A S106 monitoring officer has been in position since 5 October 2021 and is employed on a fixed two-year contract of twenty-two hours a week. The overall objective for the monitoring officer is to create an efficient, streamlined, and transparent process for the implementation, monitoring, and delivery of S106’s at Tewkesbury Borough Council. Steady progress is being made through taking a multi focus approach which includes 1) updating the current system 2) implementing monitoring practices for current developments and 3) working towards creating robust processes for all future monitoring and funding.  With regards to timelines, these are difficult to quantify at this stage given the complexity of the task of updating the system which involves collating large amounts of information from a variety of sources. Added to this are the ongoing tasks of responding to live requests and the establishment and monitoring of current obligations. Therefore, all dates provided below are provisional.

Objectives, timelines, and related tasks

Updating monitoring software (EXACOM)

Purpose     To allow for an efficient monitoring review system of S106’s moving forward, production of annual infrastructure and quarterly reports, and to allow for the option of the public facing module thereby providing transparency and reducing time spent responding to S106 public enquiries.

Timeline     September 2022 - with all tasks currently ongoing 

§    Inputting all historical receipts and spends so that the system balances with the current financial system.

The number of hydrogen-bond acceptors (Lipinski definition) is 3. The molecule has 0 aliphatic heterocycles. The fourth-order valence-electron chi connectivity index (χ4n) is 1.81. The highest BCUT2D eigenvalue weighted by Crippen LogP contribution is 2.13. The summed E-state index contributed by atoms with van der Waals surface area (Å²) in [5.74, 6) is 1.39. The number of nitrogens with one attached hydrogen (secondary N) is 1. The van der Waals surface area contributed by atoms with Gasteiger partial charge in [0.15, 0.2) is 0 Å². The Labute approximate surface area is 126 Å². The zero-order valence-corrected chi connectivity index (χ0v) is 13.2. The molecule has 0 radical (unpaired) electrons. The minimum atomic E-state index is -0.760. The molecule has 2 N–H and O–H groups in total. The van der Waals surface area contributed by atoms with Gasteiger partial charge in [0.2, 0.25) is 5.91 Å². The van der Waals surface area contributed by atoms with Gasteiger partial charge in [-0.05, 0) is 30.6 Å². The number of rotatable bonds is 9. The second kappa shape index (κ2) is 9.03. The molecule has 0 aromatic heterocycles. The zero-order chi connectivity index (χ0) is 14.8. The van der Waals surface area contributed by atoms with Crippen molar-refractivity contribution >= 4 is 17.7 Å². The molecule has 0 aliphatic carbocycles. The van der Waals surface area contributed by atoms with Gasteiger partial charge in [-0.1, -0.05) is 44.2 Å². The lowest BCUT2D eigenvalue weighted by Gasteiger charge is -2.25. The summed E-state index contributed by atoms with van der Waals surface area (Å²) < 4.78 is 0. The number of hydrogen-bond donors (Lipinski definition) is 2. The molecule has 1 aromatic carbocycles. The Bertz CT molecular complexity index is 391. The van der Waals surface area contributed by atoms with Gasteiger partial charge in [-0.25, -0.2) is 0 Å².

§    Entry of claw back dates so system can allow for monitoring.

§    Training carried out so services responsible for spends and delivery of non-financial obligations use the EXACOM software in real time and in doing so provide a clear audit trail.

§    Updating all non-financial obligations on the system including Affordable Housing, Public Open Spaces, Community Buildings etc.

§    Inputting review dates for live monitoring moving forward.

Monitoring of current S106’s

Purpose     To allow for efficient monitoring and a proactive approach moving forward. 

Timeline     Ongoing tasks in real time and worked in conjunction with updating the system as above

§    Establishing a list of current developments and triaging as appropriate.

§    Carrying out a full audit on each S106 and setting up review dates.

§    Responding to queries relating to current S106 and calling on obligations.

§    Work with other services ensuring obligations are/have been met.

Develop, implement, and enhance S106 processes

Purpose     To develop relevant standard operating procedures, protocols, and guidance including publishing information to allow for streamlined monitoring, public transparency, and reduced workload burden.

Timeline     Draft procedures produced by September 2022 with tasks ongoing

§    Adoption of a standard S106 deed (draft currently out for consultation).

§    Work with other officers on standard procedures of delivery and spends.

§    Check compliance of financial reporting and data protection.

§    Investigation re purchasing the public facing and back-office finance modules of EXACOM to reduce workload.

§    Collaboration with and learning from other councils S106 process.

§    Update the website to provide clear communication allowing the public to understand the borough’s approach to S106 and any processes.

Self-Funding of S106 Monitoring

Purpose     Work towards establishing ongoing funding to cover the costs of S106 monitoring

Timeline     September 2022

§    Research other Council’s approaches (initial scoping exercise completed).

§    Costing exercise carried out with a view to producing clearly justifiable monitoring and administration fees for inclusion within any new S106.

45.4          The Mayor invited the Member to ask a supplementary question. The Member asked the following and a response was provided as detailed below:

September 2022 seems to be a key date – can Members be advised of any changes to the timeline that might take the project beyond that date?

The Lead Member for Built Environment advised that Members would be told if the timeline changed.

Supporting documents: